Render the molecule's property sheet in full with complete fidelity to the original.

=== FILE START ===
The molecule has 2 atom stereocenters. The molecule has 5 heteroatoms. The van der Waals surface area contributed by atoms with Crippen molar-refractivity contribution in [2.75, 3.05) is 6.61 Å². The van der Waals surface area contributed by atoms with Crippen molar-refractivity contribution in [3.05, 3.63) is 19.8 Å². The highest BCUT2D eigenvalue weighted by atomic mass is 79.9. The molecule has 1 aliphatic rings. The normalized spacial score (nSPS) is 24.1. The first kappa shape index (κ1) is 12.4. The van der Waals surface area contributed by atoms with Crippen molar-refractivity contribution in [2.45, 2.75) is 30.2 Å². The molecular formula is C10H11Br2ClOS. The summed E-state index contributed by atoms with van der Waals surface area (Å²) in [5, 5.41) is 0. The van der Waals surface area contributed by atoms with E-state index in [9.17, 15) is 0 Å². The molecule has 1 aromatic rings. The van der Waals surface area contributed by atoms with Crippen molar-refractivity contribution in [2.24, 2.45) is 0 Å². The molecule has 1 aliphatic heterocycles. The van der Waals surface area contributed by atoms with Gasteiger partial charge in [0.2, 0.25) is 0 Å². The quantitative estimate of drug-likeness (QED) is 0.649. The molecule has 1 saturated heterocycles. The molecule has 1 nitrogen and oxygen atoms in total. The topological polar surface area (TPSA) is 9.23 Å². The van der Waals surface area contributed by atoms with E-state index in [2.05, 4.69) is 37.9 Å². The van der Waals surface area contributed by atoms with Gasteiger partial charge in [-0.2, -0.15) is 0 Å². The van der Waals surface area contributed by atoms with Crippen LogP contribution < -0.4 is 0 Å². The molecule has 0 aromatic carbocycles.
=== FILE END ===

The molecule has 2 atom stereocenters. The molecule has 5 heteroatoms. The van der Waals surface area contributed by atoms with Crippen molar-refractivity contribution in [2.75, 3.05) is 6.61 Å². The van der Waals surface area contributed by atoms with Crippen molar-refractivity contribution in [3.05, 3.63) is 19.8 Å². The highest BCUT2D eigenvalue weighted by atomic mass is 79.9. The molecule has 1 aliphatic rings. The normalized spacial score (nSPS) is 24.1. The first kappa shape index (κ1) is 12.4. The van der Waals surface area contributed by atoms with Crippen molar-refractivity contribution in [2.45, 2.75) is 30.2 Å². The molecular formula is C10H11Br2ClOS. The summed E-state index contributed by atoms with van der Waals surface area (Å²) in [5, 5.41) is 0. The van der Waals surface area contributed by atoms with E-state index in [9.17, 15) is 0 Å². The molecule has 1 aromatic rings. The van der Waals surface area contributed by atoms with Crippen molar-refractivity contribution in [2.24, 2.45) is 0 Å². The molecule has 1 aliphatic heterocycles. The van der Waals surface area contributed by atoms with Gasteiger partial charge in [0.2, 0.25) is 0 Å². The quantitative estimate of drug-likeness (QED) is 0.649. The molecule has 1 saturated heterocycles. The molecule has 1 nitrogen and oxygen atoms in total. The topological polar surface area (TPSA) is 9.23 Å². The van der Waals surface area contributed by atoms with E-state index in [2.05, 4.69) is 37.9 Å². The van der Waals surface area contributed by atoms with Gasteiger partial charge in [-0.2, -0.15) is 0 Å². The van der Waals surface area contributed by atoms with Crippen LogP contribution < -0.4 is 0 Å². The molecule has 0 aromatic carbocycles.